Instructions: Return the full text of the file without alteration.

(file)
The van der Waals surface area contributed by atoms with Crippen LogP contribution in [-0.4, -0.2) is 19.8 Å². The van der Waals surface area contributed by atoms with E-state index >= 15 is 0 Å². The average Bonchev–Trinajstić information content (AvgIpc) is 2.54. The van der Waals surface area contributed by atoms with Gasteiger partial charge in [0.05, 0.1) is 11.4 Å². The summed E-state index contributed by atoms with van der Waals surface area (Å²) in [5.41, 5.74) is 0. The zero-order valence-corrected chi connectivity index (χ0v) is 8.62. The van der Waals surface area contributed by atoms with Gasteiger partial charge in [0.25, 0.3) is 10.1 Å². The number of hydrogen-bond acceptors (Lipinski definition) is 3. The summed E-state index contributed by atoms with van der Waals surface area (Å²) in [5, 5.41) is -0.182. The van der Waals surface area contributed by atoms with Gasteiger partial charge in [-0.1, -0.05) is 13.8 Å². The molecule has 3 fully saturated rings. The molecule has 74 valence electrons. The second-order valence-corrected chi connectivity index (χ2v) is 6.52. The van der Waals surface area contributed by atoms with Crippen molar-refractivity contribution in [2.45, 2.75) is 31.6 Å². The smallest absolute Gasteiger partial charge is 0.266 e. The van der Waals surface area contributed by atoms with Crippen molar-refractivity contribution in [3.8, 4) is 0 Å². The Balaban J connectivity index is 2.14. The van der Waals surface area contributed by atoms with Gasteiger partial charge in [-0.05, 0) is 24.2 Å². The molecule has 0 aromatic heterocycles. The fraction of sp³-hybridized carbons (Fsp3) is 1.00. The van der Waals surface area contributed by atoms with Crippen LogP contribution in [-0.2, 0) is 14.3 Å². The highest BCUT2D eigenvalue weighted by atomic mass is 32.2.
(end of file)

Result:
The van der Waals surface area contributed by atoms with Crippen LogP contribution in [-0.4, -0.2) is 19.8 Å². The van der Waals surface area contributed by atoms with E-state index >= 15 is 0 Å². The average Bonchev–Trinajstić information content (AvgIpc) is 2.54. The van der Waals surface area contributed by atoms with Gasteiger partial charge in [0.05, 0.1) is 11.4 Å². The summed E-state index contributed by atoms with van der Waals surface area (Å²) in [5.41, 5.74) is 0. The zero-order valence-corrected chi connectivity index (χ0v) is 8.62. The van der Waals surface area contributed by atoms with Gasteiger partial charge in [0.25, 0.3) is 10.1 Å². The number of hydrogen-bond acceptors (Lipinski definition) is 3. The summed E-state index contributed by atoms with van der Waals surface area (Å²) in [5, 5.41) is -0.182. The van der Waals surface area contributed by atoms with Gasteiger partial charge in [-0.1, -0.05) is 13.8 Å². The molecule has 3 fully saturated rings. The molecule has 74 valence electrons. The second-order valence-corrected chi connectivity index (χ2v) is 6.52. The van der Waals surface area contributed by atoms with Crippen molar-refractivity contribution in [2.45, 2.75) is 31.6 Å². The smallest absolute Gasteiger partial charge is 0.266 e. The van der Waals surface area contributed by atoms with Crippen molar-refractivity contribution in [3.8, 4) is 0 Å². The Balaban J connectivity index is 2.14. The van der Waals surface area contributed by atoms with Gasteiger partial charge in [-0.05, 0) is 24.2 Å². The molecule has 0 aromatic heterocycles. The fraction of sp³-hybridized carbons (Fsp3) is 1.00. The van der Waals surface area contributed by atoms with Crippen LogP contribution in [-0.2, 0) is 14.3 Å². The highest BCUT2D eigenvalue weighted by atomic mass is 32.2.